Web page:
Saturday, August 6, 2016

Allen Harold "Al" Neuharth

Allen Harold "Al" Neuharth (March 22, 1924 – April 19, 2013), American business executive was the pioneering and pugnacious founder of USA Today. He was also the founder of The Freedom Forum and its Newsium.

When Neuharth was two, his father died after a farm accident. He helped support the family with a procession of odd jobs; newspaper carrier, composing-room gofer, and part-time helper in a butcher shop and a drugstore.
Following graduation in 1950 from the University of South Dakota, Neuharth cofounded SoDak Sports, a newspaper that faced bankruptcy after two years.

He joined the Miami Herald as a reporter, worked his way up through the Knight-Ridder newspaper chain.

In 1963 he joined Gannet publishing as general manager and rose to president in 1970 and chief executive in 1973. In the latter post he adopted a business model that fostered the purchase of newspaper in small-to-medium towns and thus created a chain of monopolics.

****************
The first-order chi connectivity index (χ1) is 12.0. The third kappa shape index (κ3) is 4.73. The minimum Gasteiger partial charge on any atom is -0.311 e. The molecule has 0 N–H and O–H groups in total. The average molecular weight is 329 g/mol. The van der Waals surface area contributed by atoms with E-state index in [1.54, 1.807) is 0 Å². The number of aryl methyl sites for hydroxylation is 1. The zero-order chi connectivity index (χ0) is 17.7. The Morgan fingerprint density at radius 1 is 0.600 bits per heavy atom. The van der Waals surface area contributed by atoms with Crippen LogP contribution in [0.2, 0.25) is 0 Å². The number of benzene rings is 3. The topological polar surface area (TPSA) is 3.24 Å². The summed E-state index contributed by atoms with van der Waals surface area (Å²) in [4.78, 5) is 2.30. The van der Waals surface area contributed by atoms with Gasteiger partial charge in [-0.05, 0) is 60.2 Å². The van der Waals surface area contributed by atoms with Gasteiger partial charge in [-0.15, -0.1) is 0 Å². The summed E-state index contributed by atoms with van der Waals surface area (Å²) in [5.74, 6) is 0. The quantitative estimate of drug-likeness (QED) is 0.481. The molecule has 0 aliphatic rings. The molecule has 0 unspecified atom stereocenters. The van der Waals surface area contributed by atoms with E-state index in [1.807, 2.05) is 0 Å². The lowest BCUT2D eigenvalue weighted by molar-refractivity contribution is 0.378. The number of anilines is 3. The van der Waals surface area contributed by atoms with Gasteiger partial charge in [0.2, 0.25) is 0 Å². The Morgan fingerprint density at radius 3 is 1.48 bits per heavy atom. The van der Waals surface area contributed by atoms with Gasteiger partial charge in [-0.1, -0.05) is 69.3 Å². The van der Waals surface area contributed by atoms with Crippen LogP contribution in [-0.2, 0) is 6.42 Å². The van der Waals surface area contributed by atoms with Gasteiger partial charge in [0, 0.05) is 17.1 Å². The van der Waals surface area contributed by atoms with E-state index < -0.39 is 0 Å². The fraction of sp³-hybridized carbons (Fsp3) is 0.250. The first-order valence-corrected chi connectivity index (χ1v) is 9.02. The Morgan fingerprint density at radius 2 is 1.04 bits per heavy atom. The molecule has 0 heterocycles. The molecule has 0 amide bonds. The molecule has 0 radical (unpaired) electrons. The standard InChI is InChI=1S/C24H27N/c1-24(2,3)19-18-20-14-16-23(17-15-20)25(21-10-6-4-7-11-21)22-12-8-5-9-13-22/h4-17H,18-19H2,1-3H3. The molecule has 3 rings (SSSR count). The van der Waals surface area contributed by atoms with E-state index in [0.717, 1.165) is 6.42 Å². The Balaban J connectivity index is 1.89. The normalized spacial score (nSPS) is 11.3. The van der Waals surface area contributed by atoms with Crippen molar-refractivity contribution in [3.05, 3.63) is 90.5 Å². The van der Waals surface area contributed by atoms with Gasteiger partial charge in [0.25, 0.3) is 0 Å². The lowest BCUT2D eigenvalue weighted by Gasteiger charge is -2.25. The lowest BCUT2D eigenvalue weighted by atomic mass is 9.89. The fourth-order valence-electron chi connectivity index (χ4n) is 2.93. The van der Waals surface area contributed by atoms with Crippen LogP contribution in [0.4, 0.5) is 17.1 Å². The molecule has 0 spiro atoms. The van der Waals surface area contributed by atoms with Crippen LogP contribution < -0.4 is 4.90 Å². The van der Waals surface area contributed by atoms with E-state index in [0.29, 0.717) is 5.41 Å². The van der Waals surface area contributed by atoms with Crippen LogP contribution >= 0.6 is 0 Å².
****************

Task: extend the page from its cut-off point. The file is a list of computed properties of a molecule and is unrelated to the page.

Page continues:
In 1982, Neuharth founded USA Today, which as of March 2013 was the third most widely read newspaper in the country. Despite its despised beginning, the paper has grown into a respected force in American culture.

Many of USA Today’s innovations were directives from Neuharth, dubbed the ‘Chief Architect’ by the project planners.
Allen Harold "Al" Neuharth
Related Posts Plugin for WordPress, Blogger...

Popular Posts

Other articles

  • A transaction processing system (TPS) is a system that captures, enters, stores, retrieves, and processes the relevant details of business events and gener...
  • Black's Law Dictionary defines "mental anguish" or "emotional distress"' as an element of damages including "the mental suffering resulting from the excita...
  • Vitamin D comes from two sources in humans; it could either be synthesized in form of vitamin D3 (cholecalciferol) under the influence of solar UV-B radiat...
  • Rex begonias are native to the tropical and subtropical regions of South and Central America, Africa and Asia. They have advanced as understory plants requ...

Oxford Biographies

Latest posts in Business History